Carnival Cruise Line Plans to Retire Two More of its Oldest Ships
Continuing with the plan to shed older and less productive tonnage, Carnival Cruise Line announced plans to retire its two oldest cruise ships. Dating to the early 1990s, the 70,000 gross ton sister ships, Carnival Ecstasy and Carnival Sensation were part of one of the first large classes of cruise ships built to expand the developing cruise industry and at the time among the largest cruise ships in the world.
Carnival Cruise Line launched the Fantasy class built by Kvaerner Masa-Yards, successor to the pioneering Wartsila shipyards in Finland, the ships were nearly 50 percent larger than Carnival’s then largest cruise ships and its first foray into the 70,000 gross ton category. Able to accommodate more than 2,000 passengers the class expanded on Carnival’s successful formula of casual cruising while adding new features such as a soaring atrium.
Soaring atrium was a signature element of the class (Carnival)
The Ecstasy was the second of the class introduced in April 1991 followed by her sister ship the Sensation in November 1993. The ships were versatile becoming a key part of the seven-day cruise fleet. Carnival would eventually build a total of eight sister ships in Finland becoming the stepping stone to the next generation of larger cruise ships.
While very popular, the sister ships, however, failed to anticipate the emerging preference for balcony staterooms, which would prove to be a handicap in later life. Carnival extended the life of several of the ships in the class and improved their earning power by adding balconies. However, it was a costly and structurally challenging renovation to add the popular feature.
Balcony additions done to increase the earnings power of the sister ships (Carnival)
In recent years, the Fantasy class had become the leaders for Carnival’s expansion into smaller, regional markets. The Carnival Ecstasy was popular offering short cruises from Jacksonville, Florida while the Carnival Sensation was targeted to resume the cruise market from Mobile, Alabama. Four of the sister ships from the class were sold during the pause in operations, with the oldest Carnival Fantasy as well as the Carnival Inspiration and Carnival Imagination being recycled in Turkey. The Carnival Fascination found buyers in China but did not return to service and has been lingering off Sri Lanka rumored headed to the breakers in India.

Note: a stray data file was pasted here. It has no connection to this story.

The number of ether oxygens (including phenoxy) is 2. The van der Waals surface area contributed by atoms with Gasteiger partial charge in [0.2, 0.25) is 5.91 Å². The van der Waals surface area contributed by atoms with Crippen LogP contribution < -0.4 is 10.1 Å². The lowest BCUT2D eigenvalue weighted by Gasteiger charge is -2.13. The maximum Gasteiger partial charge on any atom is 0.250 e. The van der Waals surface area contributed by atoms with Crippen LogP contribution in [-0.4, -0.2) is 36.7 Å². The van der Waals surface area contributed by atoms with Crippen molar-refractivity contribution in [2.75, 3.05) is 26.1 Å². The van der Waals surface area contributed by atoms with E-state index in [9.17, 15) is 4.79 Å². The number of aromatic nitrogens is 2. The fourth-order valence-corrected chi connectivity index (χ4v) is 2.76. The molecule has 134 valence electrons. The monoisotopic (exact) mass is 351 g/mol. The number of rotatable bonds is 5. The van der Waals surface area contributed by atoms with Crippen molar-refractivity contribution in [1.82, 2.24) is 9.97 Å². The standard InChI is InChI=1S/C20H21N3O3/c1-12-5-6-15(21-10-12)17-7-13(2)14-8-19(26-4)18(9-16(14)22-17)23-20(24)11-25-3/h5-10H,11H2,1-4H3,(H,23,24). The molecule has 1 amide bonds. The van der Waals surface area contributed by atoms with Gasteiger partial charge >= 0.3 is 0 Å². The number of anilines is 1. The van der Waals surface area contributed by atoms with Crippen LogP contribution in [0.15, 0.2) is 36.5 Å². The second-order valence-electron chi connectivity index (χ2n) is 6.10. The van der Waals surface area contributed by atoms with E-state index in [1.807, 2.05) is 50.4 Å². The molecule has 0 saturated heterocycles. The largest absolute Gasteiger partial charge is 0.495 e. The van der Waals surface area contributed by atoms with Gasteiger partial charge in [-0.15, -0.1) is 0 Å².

Restart plans for the Mobile and Jacksonville cruises were delayed making the Carnival Ecstasy and Carnival Sensation among the last scheduled to return to service. They have been expected to resume cruises in March 2022, but Carnival again revised the plans based on continuing delays by Australia to permit cruises to resume. Two cruise ships based down under, the Carnival Spirit and Carnival Splendor, will reposition to North America with the Carnival Spirit briefly taking over the Jacksonville cruises while the Carnival Ecstasy will move to Mobile through October 2022 replacing the Carnival Sensation, which never returned to service after the pause in operations two years ago. The Carnival Ecstasy will retire from the fleet in October 2022.
Carnival Ecstasy is scheduled to retire in October 2022 from the Carnival Cruise Line fleet (Carnival)
In addition to repositioning the two ships from Australia, Carnival Cruise Line will also be receiving another large ship from its sister brand Costa Cruises in Italy. The line is also adding sister ships to the new LNG-fueled Mardi Gras, the Carnival Celebration due for delivery from Meyer Werft in 2022, and the Carnival Jubilee in 2023. Carnival, however, plans to suspend cruises from Mobile starting in October 2022 till 2023 and assign a different ship to Jacksonville with the details to be announced shortly.
Retiring the two oldest ships leaves Carnival with only two members of the highly successful Fantasy class. The Carnival Paradise and Carnival Elation were later additions and included updates in machinery including becoming the line’s first pod propulsion cruise ships. Both of these sisters were modernized and currently operate short cruises from Tampa and Port Canaveral.